Characteristics and risk factors for 28-day mortality of hospital acquired fungemias in ICUs: data from the EUROBACT study.


Crit Care. 2016 Mar 9;20:53. doi: 10.1186/s13054-016-1229-1.


Paiva JA, Pereira JM, Tabah A, Mikstacki A, de Carvalho FB, Koulenti D, Ruckly S, Çakar N, Misset B, Dimopoulos G, Antonelli M, Rello J, Ma X, Tamowicz B, Timsit JF.


BACKGROUND: To characterize and identify prognostic factors for 28-day mortality among patients with hospital-acquired fungemia (HAF) in the Intensive Care Unit (ICU).

METHODS: A sub-analysis of a prospective, multicenter non-representative cohort study conducted in 162 ICUs in 24 countries.

RESULTS: Of the 1156 patients with hospital-acquired bloodstream infections (HA-BSI) included in the EUROBACT study, 96 patients had a HAF. Median time to its diagnosis was 20 days (IQR 10.5-30.5) and 9 days (IQR 3-15.5) after hospital and ICU admission, respectively. Median time to positivity of blood culture was longer in fungemia than in bacteremia (48.7 h vs. 38.1 h; p = 0.0004). Candida albicans was the most frequent fungus isolated (57.1%), followed by Candida glabrata (15.3%) and Candida parapsilosis (10.2%). No clear source of HAF was detected in 33.3% of the episodes and it was catheter-related in 21.9% of them. Compared to patients with bacteremia, HAF patients had a higher rate of septic shock (39.6% vs. 21.6%; p = 0.0003) and renal dysfunction (25% vs. 12.4%; p = 0.0023) on admission and a higher rate of renal failure (26% vs. 16.2%; p = 0.0273) at diagnosis. Adequate treatment started within 24 h after blood culture collection was less frequent in HAF patients (22.9% vs. 55.3%; p < 0.001). The 28-day all cause fatality was 40.6%. According to multivariate analysis, only liver failure (OR 14.35; 95% CI 1.17-175.6; p = 0.037), need for mechanical ventilation (OR 8.86; 95% CI 1.2-65.24; p = 0.032) and ICU admission for medical reason (OR 3.87; 95% CI 1.25-11.99; p = 0.020) were independent predictors of 28-day mortality in HAF patients.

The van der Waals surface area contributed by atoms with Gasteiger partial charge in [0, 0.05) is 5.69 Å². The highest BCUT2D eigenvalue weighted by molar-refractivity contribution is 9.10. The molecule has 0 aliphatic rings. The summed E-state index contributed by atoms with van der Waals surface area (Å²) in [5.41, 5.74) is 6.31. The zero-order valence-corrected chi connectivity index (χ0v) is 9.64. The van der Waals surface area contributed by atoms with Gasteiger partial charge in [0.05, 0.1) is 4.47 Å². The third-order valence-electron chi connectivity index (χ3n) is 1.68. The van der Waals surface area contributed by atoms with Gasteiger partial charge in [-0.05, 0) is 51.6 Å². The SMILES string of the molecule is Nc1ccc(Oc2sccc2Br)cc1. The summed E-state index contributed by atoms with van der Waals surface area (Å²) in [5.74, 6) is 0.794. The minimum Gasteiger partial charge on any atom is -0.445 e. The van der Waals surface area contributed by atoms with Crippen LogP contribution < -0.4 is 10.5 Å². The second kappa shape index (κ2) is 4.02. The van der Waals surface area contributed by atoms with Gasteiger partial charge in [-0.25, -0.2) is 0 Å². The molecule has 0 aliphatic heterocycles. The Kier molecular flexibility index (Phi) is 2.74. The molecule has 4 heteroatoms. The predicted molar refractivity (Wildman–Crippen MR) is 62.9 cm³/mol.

CONCLUSIONS: Fungi are an important cause of hospital-acquired BSI in the ICU. Patients with HAF present more frequently with septic shock and renal dysfunction on ICU admission and have a higher rate of renal failure at diagnosis. HAF are associated with a significant 28-day mortality rate (40%), but delayed adequate antifungal therapy was not an independent risk factor for death. Liver failure, need for mechanical ventilation and ICU admission for medical reason were the only independent predictors of 28-day mortality.